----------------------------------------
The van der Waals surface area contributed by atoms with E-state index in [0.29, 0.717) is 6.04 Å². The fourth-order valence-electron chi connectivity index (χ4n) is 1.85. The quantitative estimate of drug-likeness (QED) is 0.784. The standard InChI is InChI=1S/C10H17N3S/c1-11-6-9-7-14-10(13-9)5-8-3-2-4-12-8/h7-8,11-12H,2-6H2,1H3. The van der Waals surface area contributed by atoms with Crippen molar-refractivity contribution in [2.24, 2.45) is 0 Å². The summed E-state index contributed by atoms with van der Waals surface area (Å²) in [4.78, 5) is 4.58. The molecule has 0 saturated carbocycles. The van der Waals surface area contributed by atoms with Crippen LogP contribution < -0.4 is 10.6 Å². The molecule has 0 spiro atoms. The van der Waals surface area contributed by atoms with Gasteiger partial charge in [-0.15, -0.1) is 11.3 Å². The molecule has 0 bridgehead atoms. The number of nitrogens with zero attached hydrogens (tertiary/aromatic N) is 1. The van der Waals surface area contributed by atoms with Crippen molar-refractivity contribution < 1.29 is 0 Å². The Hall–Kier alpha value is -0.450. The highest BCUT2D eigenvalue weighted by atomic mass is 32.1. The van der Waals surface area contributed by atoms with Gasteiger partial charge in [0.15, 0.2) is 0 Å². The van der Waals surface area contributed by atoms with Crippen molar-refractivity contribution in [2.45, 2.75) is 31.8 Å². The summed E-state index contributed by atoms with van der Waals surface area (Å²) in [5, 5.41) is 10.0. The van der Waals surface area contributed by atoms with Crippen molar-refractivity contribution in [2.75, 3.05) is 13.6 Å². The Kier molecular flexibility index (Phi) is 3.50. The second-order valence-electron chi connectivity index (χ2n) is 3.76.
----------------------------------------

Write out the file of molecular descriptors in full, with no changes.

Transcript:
The van der Waals surface area contributed by atoms with E-state index in [0.29, 0.717) is 6.04 Å². The fourth-order valence-electron chi connectivity index (χ4n) is 1.85. The quantitative estimate of drug-likeness (QED) is 0.784. The standard InChI is InChI=1S/C10H17N3S/c1-11-6-9-7-14-10(13-9)5-8-3-2-4-12-8/h7-8,11-12H,2-6H2,1H3. The van der Waals surface area contributed by atoms with Crippen molar-refractivity contribution in [2.24, 2.45) is 0 Å². The summed E-state index contributed by atoms with van der Waals surface area (Å²) in [4.78, 5) is 4.58. The molecule has 0 saturated carbocycles. The van der Waals surface area contributed by atoms with Crippen LogP contribution < -0.4 is 10.6 Å². The molecule has 0 spiro atoms. The van der Waals surface area contributed by atoms with Gasteiger partial charge in [-0.15, -0.1) is 11.3 Å². The molecule has 0 bridgehead atoms. The number of nitrogens with zero attached hydrogens (tertiary/aromatic N) is 1. The van der Waals surface area contributed by atoms with Crippen molar-refractivity contribution < 1.29 is 0 Å². The Hall–Kier alpha value is -0.450. The highest BCUT2D eigenvalue weighted by atomic mass is 32.1. The van der Waals surface area contributed by atoms with Gasteiger partial charge in [0.15, 0.2) is 0 Å². The van der Waals surface area contributed by atoms with Crippen molar-refractivity contribution in [2.45, 2.75) is 31.8 Å². The summed E-state index contributed by atoms with van der Waals surface area (Å²) in [5, 5.41) is 10.0. The van der Waals surface area contributed by atoms with Crippen molar-refractivity contribution in [2.75, 3.05) is 13.6 Å². The Kier molecular flexibility index (Phi) is 3.50. The second-order valence-electron chi connectivity index (χ2n) is 3.76.